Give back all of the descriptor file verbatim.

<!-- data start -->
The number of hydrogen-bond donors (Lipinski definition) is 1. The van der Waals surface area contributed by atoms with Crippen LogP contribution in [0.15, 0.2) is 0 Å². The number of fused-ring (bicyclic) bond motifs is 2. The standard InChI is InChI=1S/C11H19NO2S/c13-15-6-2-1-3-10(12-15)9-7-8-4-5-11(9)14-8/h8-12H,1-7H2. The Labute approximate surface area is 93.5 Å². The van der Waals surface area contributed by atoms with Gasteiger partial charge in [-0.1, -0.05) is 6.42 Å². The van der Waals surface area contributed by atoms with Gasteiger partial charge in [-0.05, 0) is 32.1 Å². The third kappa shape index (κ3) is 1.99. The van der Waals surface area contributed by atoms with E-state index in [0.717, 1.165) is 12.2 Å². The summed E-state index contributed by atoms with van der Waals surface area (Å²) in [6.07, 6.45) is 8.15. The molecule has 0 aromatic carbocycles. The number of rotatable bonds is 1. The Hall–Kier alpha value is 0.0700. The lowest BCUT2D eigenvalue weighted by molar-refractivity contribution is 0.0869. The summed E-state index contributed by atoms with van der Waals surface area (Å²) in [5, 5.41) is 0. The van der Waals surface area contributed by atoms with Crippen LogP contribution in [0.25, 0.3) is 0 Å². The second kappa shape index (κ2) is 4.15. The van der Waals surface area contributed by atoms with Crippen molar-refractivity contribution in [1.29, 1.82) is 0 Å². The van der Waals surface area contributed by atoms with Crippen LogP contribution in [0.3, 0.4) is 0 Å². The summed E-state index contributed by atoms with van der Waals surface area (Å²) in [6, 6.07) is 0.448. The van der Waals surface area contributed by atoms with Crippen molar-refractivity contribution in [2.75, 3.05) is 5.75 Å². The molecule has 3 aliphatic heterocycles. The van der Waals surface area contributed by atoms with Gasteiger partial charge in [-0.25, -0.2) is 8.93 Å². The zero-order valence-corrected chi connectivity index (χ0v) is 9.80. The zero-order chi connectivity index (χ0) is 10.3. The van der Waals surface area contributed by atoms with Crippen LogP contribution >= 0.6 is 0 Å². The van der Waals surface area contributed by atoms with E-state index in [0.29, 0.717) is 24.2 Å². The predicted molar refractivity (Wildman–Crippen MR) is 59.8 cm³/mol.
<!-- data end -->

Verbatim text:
The number of hydrogen-bond donors (Lipinski definition) is 1. The van der Waals surface area contributed by atoms with Crippen LogP contribution in [0.15, 0.2) is 0 Å². The number of fused-ring (bicyclic) bond motifs is 2. The standard InChI is InChI=1S/C11H19NO2S/c13-15-6-2-1-3-10(12-15)9-7-8-4-5-11(9)14-8/h8-12H,1-7H2. The Labute approximate surface area is 93.5 Å². The van der Waals surface area contributed by atoms with Gasteiger partial charge in [-0.1, -0.05) is 6.42 Å². The van der Waals surface area contributed by atoms with Gasteiger partial charge in [-0.05, 0) is 32.1 Å². The third kappa shape index (κ3) is 1.99. The van der Waals surface area contributed by atoms with E-state index in [0.717, 1.165) is 12.2 Å². The summed E-state index contributed by atoms with van der Waals surface area (Å²) in [6.07, 6.45) is 8.15. The molecule has 0 aromatic carbocycles. The number of rotatable bonds is 1. The Hall–Kier alpha value is 0.0700. The lowest BCUT2D eigenvalue weighted by molar-refractivity contribution is 0.0869. The summed E-state index contributed by atoms with van der Waals surface area (Å²) in [5, 5.41) is 0. The van der Waals surface area contributed by atoms with Crippen LogP contribution in [0.25, 0.3) is 0 Å². The second kappa shape index (κ2) is 4.15. The van der Waals surface area contributed by atoms with Crippen molar-refractivity contribution in [1.29, 1.82) is 0 Å². The van der Waals surface area contributed by atoms with Crippen LogP contribution in [0.3, 0.4) is 0 Å². The summed E-state index contributed by atoms with van der Waals surface area (Å²) in [6, 6.07) is 0.448. The van der Waals surface area contributed by atoms with Crippen molar-refractivity contribution in [2.75, 3.05) is 5.75 Å². The molecule has 3 aliphatic heterocycles. The van der Waals surface area contributed by atoms with Gasteiger partial charge in [-0.25, -0.2) is 8.93 Å². The zero-order valence-corrected chi connectivity index (χ0v) is 9.80. The zero-order chi connectivity index (χ0) is 10.3. The van der Waals surface area contributed by atoms with Crippen LogP contribution >= 0.6 is 0 Å². The van der Waals surface area contributed by atoms with E-state index in [0.29, 0.717) is 24.2 Å². The predicted molar refractivity (Wildman–Crippen MR) is 59.8 cm³/mol.